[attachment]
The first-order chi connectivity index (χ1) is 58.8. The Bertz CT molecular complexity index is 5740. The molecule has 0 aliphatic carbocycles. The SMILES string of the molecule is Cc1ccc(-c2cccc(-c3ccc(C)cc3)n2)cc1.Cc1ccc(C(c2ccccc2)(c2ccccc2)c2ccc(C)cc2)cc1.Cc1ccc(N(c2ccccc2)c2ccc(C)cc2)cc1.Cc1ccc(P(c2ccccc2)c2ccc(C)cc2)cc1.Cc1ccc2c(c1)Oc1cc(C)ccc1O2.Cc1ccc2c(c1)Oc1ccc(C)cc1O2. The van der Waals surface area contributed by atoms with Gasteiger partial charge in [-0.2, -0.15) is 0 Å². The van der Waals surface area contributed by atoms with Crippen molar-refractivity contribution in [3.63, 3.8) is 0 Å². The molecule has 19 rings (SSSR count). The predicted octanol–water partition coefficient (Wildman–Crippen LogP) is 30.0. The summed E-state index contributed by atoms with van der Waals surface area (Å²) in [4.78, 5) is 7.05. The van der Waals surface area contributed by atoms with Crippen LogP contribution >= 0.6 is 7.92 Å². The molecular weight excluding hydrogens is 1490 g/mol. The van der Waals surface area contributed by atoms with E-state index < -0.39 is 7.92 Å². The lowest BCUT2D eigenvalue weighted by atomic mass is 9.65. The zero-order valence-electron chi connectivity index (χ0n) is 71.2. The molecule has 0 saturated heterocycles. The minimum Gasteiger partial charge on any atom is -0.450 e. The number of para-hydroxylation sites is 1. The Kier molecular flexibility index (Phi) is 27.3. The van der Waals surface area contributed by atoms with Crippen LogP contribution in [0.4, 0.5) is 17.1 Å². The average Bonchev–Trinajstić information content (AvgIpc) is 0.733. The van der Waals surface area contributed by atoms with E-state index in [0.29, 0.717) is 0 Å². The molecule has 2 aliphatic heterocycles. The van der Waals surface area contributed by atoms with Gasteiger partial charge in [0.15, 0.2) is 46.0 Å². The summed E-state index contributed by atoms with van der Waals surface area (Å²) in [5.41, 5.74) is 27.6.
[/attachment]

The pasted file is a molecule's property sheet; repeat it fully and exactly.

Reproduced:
The first-order chi connectivity index (χ1) is 58.8. The Bertz CT molecular complexity index is 5740. The molecule has 0 aliphatic carbocycles. The SMILES string of the molecule is Cc1ccc(-c2cccc(-c3ccc(C)cc3)n2)cc1.Cc1ccc(C(c2ccccc2)(c2ccccc2)c2ccc(C)cc2)cc1.Cc1ccc(N(c2ccccc2)c2ccc(C)cc2)cc1.Cc1ccc(P(c2ccccc2)c2ccc(C)cc2)cc1.Cc1ccc2c(c1)Oc1cc(C)ccc1O2.Cc1ccc2c(c1)Oc1ccc(C)cc1O2. The van der Waals surface area contributed by atoms with Gasteiger partial charge in [-0.2, -0.15) is 0 Å². The van der Waals surface area contributed by atoms with Crippen molar-refractivity contribution in [3.63, 3.8) is 0 Å². The molecule has 19 rings (SSSR count). The predicted octanol–water partition coefficient (Wildman–Crippen LogP) is 30.0. The summed E-state index contributed by atoms with van der Waals surface area (Å²) in [4.78, 5) is 7.05. The van der Waals surface area contributed by atoms with Crippen LogP contribution >= 0.6 is 7.92 Å². The molecular weight excluding hydrogens is 1490 g/mol. The van der Waals surface area contributed by atoms with E-state index < -0.39 is 7.92 Å². The lowest BCUT2D eigenvalue weighted by atomic mass is 9.65. The zero-order valence-electron chi connectivity index (χ0n) is 71.2. The molecule has 0 saturated heterocycles. The minimum Gasteiger partial charge on any atom is -0.450 e. The number of para-hydroxylation sites is 1. The Kier molecular flexibility index (Phi) is 27.3. The van der Waals surface area contributed by atoms with Crippen LogP contribution in [0.4, 0.5) is 17.1 Å². The average Bonchev–Trinajstić information content (AvgIpc) is 0.733. The van der Waals surface area contributed by atoms with E-state index in [0.29, 0.717) is 0 Å². The molecule has 2 aliphatic heterocycles. The van der Waals surface area contributed by atoms with Gasteiger partial charge in [0.15, 0.2) is 46.0 Å². The summed E-state index contributed by atoms with van der Waals surface area (Å²) in [5.41, 5.74) is 27.6.